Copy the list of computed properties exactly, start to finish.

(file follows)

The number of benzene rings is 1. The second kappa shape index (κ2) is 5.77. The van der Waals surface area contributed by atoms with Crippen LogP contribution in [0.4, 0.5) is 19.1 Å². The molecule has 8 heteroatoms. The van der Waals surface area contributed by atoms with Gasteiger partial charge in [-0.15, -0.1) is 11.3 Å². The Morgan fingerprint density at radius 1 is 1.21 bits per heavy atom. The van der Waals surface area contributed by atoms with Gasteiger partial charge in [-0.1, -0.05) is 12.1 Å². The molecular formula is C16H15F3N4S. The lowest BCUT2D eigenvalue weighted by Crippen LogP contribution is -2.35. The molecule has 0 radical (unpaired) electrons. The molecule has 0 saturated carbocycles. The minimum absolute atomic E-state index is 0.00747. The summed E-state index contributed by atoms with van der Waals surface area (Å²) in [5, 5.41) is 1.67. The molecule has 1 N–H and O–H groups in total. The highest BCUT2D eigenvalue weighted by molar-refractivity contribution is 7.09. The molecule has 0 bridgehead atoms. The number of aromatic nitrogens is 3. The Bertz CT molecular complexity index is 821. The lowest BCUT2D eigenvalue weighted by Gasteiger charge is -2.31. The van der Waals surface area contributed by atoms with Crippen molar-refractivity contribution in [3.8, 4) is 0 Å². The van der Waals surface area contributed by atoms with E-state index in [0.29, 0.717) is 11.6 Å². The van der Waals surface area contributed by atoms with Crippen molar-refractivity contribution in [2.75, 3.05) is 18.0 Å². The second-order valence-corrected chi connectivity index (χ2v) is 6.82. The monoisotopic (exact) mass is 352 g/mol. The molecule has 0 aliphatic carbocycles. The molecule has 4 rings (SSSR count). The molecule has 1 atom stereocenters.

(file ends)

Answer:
The number of benzene rings is 1. The second kappa shape index (κ2) is 5.77. The van der Waals surface area contributed by atoms with Crippen LogP contribution in [0.4, 0.5) is 19.1 Å². The molecule has 8 heteroatoms. The van der Waals surface area contributed by atoms with Gasteiger partial charge in [-0.15, -0.1) is 11.3 Å². The Morgan fingerprint density at radius 1 is 1.21 bits per heavy atom. The van der Waals surface area contributed by atoms with Gasteiger partial charge in [-0.1, -0.05) is 12.1 Å². The molecular formula is C16H15F3N4S. The lowest BCUT2D eigenvalue weighted by Crippen LogP contribution is -2.35. The molecule has 0 radical (unpaired) electrons. The molecule has 0 saturated carbocycles. The minimum absolute atomic E-state index is 0.00747. The summed E-state index contributed by atoms with van der Waals surface area (Å²) in [5, 5.41) is 1.67. The molecule has 1 N–H and O–H groups in total. The highest BCUT2D eigenvalue weighted by molar-refractivity contribution is 7.09. The molecule has 0 bridgehead atoms. The number of aromatic nitrogens is 3. The Bertz CT molecular complexity index is 821. The lowest BCUT2D eigenvalue weighted by Gasteiger charge is -2.31. The van der Waals surface area contributed by atoms with Crippen molar-refractivity contribution in [3.8, 4) is 0 Å². The van der Waals surface area contributed by atoms with E-state index in [0.29, 0.717) is 11.6 Å². The van der Waals surface area contributed by atoms with Crippen molar-refractivity contribution in [2.75, 3.05) is 18.0 Å². The second-order valence-corrected chi connectivity index (χ2v) is 6.82. The monoisotopic (exact) mass is 352 g/mol. The molecule has 0 aliphatic carbocycles. The molecule has 4 rings (SSSR count). The molecule has 1 atom stereocenters.